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A(maize)ing attraction: gravid Anopheles arabiensis are attracted and oviposit in response to maize pollen odours

Overview of attention for article published in Malaria Journal, January 2017
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About this Attention Score

  • In the top 25% of all research outputs scored by Altmetric
  • High Attention Score compared to outputs of the same age (89th percentile)

Mentioned by

blogs
2 blogs
twitter
5 tweeters
facebook
1 Facebook page

Citations

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33 Dimensions

Readers on

mendeley
73 Mendeley
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Title
A(maize)ing attraction: gravid Anopheles arabiensis are attracted and oviposit in response to maize pollen odours
Published in
Malaria Journal, January 2017
DOI 10.1186/s12936-016-1656-0
Pubmed ID
Authors

Betelehem Wondwosen, Sharon R. Hill, Göran Birgersson, Emiru Seyoum, Habte Tekie, Rickard Ignell

Abstract

Maize cultivation contributes to the prevalence of malaria mosquitoes and exacerbates malaria transmission in sub-Saharan Africa. The pollen from maize serves as an important larval food source for Anopheles mosquitoes, and females that are able to detect breeding sites where maize pollen is abundant may provide their offspring with selective advantages. Anopheles mosquitoes are hypothesized to locate, discriminate among, and select such sites using olfactory cues, and that synthetic volatile blends can mimic these olfactory-guided behaviours. Two-port olfactometer and two-choice oviposition assays were used to assess the attraction and oviposition preference of gravid Anopheles arabiensis to the headspace of the pollen from two maize cultivars (BH-660 and ZM-521). Bioactive compounds were identified using combined gas chromatography and electroantennographic detection from the headspace of the cultivar found to be most attractive (BH-660). Synthetic blends of the volatile compounds were then assessed for attraction and oviposition preference of gravid An. arabiensis, as above. Here the collected headspace volatiles from the pollen of two maize cultivars was shown to differentially attract and stimulate oviposition in gravid An. arabiensis. Furthermore, a five-component synthetic maize pollen odour blend was identified, which elicited the full oviposition behavioural repertoire of the gravid mosquitoes. The cues identified from maize pollen provide important substrates for the development of novel control measures that modulate gravid female behaviour. Such measures are irrespective of indoor or outdoor feeding and resting patterns, thus providing a much-needed addition to the arsenal of tools that currently target indoor biting mosquitoes.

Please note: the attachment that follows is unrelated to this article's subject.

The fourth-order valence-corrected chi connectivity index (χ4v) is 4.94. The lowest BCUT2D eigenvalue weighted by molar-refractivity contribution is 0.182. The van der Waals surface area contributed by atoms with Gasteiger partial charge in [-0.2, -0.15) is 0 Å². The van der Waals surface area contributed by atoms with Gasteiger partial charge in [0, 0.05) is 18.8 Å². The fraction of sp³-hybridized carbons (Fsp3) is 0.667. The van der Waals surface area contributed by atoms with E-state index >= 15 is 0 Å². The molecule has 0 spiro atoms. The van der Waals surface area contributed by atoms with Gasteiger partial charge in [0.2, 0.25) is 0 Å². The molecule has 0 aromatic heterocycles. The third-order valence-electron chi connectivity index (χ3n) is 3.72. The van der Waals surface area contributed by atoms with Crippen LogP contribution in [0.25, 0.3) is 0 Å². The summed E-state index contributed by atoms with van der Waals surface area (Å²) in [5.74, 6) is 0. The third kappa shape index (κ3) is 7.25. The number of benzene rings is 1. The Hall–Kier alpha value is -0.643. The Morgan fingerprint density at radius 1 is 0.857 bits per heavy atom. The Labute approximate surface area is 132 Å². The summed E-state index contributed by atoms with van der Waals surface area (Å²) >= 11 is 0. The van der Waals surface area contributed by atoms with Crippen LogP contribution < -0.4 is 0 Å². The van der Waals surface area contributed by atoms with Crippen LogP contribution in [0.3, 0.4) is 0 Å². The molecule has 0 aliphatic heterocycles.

Twitter Demographics

The data shown below were collected from the profiles of 5 tweeters who shared this research output. Click here to find out more about how the information was compiled.

Mendeley readers

The data shown below were compiled from readership statistics for 73 Mendeley readers of this research output. Click here to see the associated Mendeley record.

Geographical breakdown

Country Count As %
Unknown 73 100%

Demographic breakdown

Readers by professional status Count As %
Student > Ph. D. Student 16 22%
Researcher 14 19%
Student > Master 12 16%
Student > Doctoral Student 5 7%
Lecturer 5 7%
Other 12 16%
Unknown 9 12%
Readers by discipline Count As %
Agricultural and Biological Sciences 25 34%
Environmental Science 6 8%
Medicine and Dentistry 6 8%
Biochemistry, Genetics and Molecular Biology 5 7%
Neuroscience 5 7%
Other 14 19%
Unknown 12 16%

Attention Score in Context

This research output has an Altmetric Attention Score of 16. This is our high-level measure of the quality and quantity of online attention that it has received. This Attention Score, as well as the ranking and number of research outputs shown below, was calculated when the research output was last mentioned on 16 April 2020.
All research outputs
#1,422,813
of 17,457,801 outputs
Outputs from Malaria Journal
#303
of 4,811 outputs
Outputs of similar age
#39,684
of 366,304 outputs
Outputs of similar age from Malaria Journal
#1
of 2 outputs
Altmetric has tracked 17,457,801 research outputs across all sources so far. Compared to these this one has done particularly well and is in the 91st percentile: it's in the top 10% of all research outputs ever tracked by Altmetric.
So far Altmetric has tracked 4,811 research outputs from this source. They typically receive a little more attention than average, with a mean Attention Score of 6.1. This one has done particularly well, scoring higher than 93% of its peers.
Older research outputs will score higher simply because they've had more time to accumulate mentions. To account for age we can compare this Altmetric Attention Score to the 366,304 tracked outputs that were published within six weeks on either side of this one in any source. This one has done well, scoring higher than 89% of its contemporaries.
We're also able to compare this research output to 2 others from the same source and published within six weeks on either side of this one. This one has scored higher than all of them